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Trenton's Broad Street Bank Project's Smart Growth & Community Catalytic Features: Hurdles, Challenges, and Opportunities
What is a Smart Growth Project, part 1
What is a Smart Growth Project, part 2
At one time the City’s most prestigious address, located at the corner of Montgomery Street and East State Street, was responsible for many of Trenton’s firsts including most notably, the city’s first skyscraper. Designed by William A. Poland and built over two decades to quench the demand for office space in the capitol city, this structure stands today as the as only example of early twentieth century New York School skyscraper architecture as well as the only example in the downtown of French Renaissance architecture. Located in the center of the capitol city’s downtown district, two blocks to the east of the National Register listed New Jersey State House and State House Historic District, the National Register listed War Memorial & Edison State College’s Kelsey Building and two blocks south of the listed Battle Monument, the Broad Street Bank Building is yet another testimony to the city’s rich architectural history and craftsmanship and its new use, today, is as remarkable as its historical place in New Jersey’s Capital Region.
The Broad Street Bank Building clearly used as it precedents the works of Adler and Sullivan in the Guaranty Building of 1894-95 and the Wainwright Building of 1890-91. The Home Life Insurance Company Building by William Jenny is another prototype clearly referenced. As an early skyscraper, the Broad Street Bank Building, similar to these prominent works, hides its steel skeleton behind a decorative masonry veneer. Carefully used patterned openings serve to illustrate a distinctly columnar, modern skyscraper structure.
The Building was built in three phases. The eight-story corner skyscraper was built first in 1900 and was succeeded in 1913 by the 12-story addition fronting East State Street. The final rear eight-story Montgomery Street side addition was constructed in 1923. The original 1900 structure was the city’s first building to be built over four stories and the first city structure built using steel frame construction. In 1913, Poland designed the 12-story addition to the East State Street frontage to expand the banking floor and add additional retail and office space. The final eight-story South Montgomery Street addition built in 1923 completed this important city corner. The entire structure uses the many of the same details of the original building in its additions so that it appears as one cohesive design, built by the one hand.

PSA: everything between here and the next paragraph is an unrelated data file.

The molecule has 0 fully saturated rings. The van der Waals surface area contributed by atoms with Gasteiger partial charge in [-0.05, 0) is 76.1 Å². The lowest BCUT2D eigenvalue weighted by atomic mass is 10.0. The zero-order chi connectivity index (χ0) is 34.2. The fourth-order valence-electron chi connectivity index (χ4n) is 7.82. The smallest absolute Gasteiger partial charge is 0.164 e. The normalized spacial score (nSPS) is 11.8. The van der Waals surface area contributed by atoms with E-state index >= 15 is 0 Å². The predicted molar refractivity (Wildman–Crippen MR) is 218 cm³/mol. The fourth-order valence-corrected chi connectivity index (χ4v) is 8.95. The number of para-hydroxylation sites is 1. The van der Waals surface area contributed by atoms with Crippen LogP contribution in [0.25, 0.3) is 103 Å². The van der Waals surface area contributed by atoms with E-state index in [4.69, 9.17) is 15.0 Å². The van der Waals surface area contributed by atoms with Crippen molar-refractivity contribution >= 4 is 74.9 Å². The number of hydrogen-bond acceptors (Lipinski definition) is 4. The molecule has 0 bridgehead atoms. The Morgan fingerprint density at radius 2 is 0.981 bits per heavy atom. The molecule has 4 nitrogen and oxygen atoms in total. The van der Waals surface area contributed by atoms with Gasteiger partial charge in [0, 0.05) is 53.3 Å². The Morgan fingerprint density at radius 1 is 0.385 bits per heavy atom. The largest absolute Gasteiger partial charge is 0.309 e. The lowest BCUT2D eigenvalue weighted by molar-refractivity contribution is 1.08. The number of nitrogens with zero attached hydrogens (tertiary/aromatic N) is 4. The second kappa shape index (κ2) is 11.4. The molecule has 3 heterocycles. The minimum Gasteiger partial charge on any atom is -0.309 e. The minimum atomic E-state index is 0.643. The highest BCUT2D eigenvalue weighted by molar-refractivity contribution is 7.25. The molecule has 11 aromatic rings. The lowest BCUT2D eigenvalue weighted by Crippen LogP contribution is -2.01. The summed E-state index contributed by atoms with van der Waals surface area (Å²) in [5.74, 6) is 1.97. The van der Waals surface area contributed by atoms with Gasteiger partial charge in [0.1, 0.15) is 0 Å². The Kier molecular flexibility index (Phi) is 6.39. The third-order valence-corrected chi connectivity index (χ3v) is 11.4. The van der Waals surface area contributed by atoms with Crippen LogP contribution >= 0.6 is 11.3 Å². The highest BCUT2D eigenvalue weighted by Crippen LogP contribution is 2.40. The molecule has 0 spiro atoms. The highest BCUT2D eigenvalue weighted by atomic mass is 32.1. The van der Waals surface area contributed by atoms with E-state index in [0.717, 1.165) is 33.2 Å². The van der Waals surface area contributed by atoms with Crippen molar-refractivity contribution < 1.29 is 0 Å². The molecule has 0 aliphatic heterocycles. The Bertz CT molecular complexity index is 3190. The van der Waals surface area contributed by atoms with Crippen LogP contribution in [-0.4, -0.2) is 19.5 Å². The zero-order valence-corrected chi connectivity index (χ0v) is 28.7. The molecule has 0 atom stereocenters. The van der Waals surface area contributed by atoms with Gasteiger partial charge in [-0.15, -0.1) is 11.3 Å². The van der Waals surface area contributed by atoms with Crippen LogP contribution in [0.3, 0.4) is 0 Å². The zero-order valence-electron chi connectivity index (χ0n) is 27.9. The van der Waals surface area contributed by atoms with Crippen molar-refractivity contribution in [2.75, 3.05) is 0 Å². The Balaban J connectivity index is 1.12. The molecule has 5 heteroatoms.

Aside from noting the significance of the architect that designed the building, the Broad Street Bank was important in the local history of the city. The original eight-story corner building is responsible for many of Trenton’s firsts including the:
1. 1st Trenton skyscraper
Prior to the original building's construction, the downtown area did not raise more than four stories and no structure was built utilizing steel frame construction. At the grand opening, trips up the city’s first elevators allowed an aerial perspective of the growing industrial city that had never before been seen and Trentonians marveled at the center entry revolving door. It was since removed to make way for the day’s storefronts, the revolving door stood as testimony to the ingenuity of modern buildings. BSSBB is still creating FIRST’S.
In a city that was the home to Peter Cooper’s milling innovations which produced the world’s first 7 inch I beams and the home to the Roebling legacy of steel bridges and cable technology, Trentonians were still amazed to see the bank’s skeleton rise high above every other. Trenton possessed a wealth of industry; its world renowned pottery including terra cotta, ceramic tiles and bricks along with its iron and steel products which contributed to the wire cable and bridge building synonymous with the Roebling name, made Trenton New Jersey’s hub of industrial activity and creativity. Trenton was long known as "The City of Iron and Clay." The Broad Street Bank Building is a testimony to this legacy. Its steel structure covered by terra cotta and brickwork is an example of the synthesis of these two important Trenton industries.
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